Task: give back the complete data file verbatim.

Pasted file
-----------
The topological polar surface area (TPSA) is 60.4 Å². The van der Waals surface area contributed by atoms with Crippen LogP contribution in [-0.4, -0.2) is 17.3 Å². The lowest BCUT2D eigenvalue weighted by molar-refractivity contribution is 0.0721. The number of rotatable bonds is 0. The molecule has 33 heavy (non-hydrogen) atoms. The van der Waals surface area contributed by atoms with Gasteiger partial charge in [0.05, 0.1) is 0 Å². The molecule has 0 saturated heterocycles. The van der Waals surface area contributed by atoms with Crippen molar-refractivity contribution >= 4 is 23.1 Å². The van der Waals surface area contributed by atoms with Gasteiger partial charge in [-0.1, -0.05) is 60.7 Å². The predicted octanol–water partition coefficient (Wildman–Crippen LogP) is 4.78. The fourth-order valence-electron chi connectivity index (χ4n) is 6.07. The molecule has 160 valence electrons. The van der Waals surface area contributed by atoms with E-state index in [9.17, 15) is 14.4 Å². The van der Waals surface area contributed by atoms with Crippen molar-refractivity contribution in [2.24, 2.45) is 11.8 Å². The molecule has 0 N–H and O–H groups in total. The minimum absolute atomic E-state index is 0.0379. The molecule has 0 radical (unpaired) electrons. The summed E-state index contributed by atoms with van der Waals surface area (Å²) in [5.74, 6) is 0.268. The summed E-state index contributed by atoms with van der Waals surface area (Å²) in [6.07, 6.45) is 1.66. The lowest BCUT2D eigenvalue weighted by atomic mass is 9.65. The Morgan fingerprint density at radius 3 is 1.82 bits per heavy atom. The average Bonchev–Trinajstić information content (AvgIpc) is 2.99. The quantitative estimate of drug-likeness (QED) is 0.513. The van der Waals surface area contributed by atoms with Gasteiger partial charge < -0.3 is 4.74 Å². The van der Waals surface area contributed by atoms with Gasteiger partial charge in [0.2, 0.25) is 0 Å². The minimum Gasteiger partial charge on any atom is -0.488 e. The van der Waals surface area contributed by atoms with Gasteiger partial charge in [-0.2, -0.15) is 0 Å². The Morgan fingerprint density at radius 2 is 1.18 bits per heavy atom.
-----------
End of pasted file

The topological polar surface area (TPSA) is 60.4 Å². The van der Waals surface area contributed by atoms with Crippen LogP contribution in [-0.4, -0.2) is 17.3 Å². The lowest BCUT2D eigenvalue weighted by molar-refractivity contribution is 0.0721. The number of rotatable bonds is 0. The molecule has 33 heavy (non-hydrogen) atoms. The van der Waals surface area contributed by atoms with Gasteiger partial charge in [0.05, 0.1) is 0 Å². The molecule has 0 saturated heterocycles. The van der Waals surface area contributed by atoms with Crippen molar-refractivity contribution >= 4 is 23.1 Å². The van der Waals surface area contributed by atoms with Gasteiger partial charge in [-0.1, -0.05) is 60.7 Å². The predicted octanol–water partition coefficient (Wildman–Crippen LogP) is 4.78. The fourth-order valence-electron chi connectivity index (χ4n) is 6.07. The molecule has 160 valence electrons. The van der Waals surface area contributed by atoms with E-state index in [9.17, 15) is 14.4 Å². The van der Waals surface area contributed by atoms with Crippen molar-refractivity contribution in [2.24, 2.45) is 11.8 Å². The molecule has 0 N–H and O–H groups in total. The minimum absolute atomic E-state index is 0.0379. The molecule has 0 radical (unpaired) electrons. The summed E-state index contributed by atoms with van der Waals surface area (Å²) in [5.74, 6) is 0.268. The summed E-state index contributed by atoms with van der Waals surface area (Å²) in [6.07, 6.45) is 1.66. The lowest BCUT2D eigenvalue weighted by atomic mass is 9.65. The Morgan fingerprint density at radius 3 is 1.82 bits per heavy atom. The average Bonchev–Trinajstić information content (AvgIpc) is 2.99. The quantitative estimate of drug-likeness (QED) is 0.513. The van der Waals surface area contributed by atoms with Gasteiger partial charge < -0.3 is 4.74 Å². The van der Waals surface area contributed by atoms with Gasteiger partial charge in [0.2, 0.25) is 0 Å². The minimum Gasteiger partial charge on any atom is -0.488 e. The van der Waals surface area contributed by atoms with Gasteiger partial charge in [-0.2, -0.15) is 0 Å². The Morgan fingerprint density at radius 2 is 1.18 bits per heavy atom.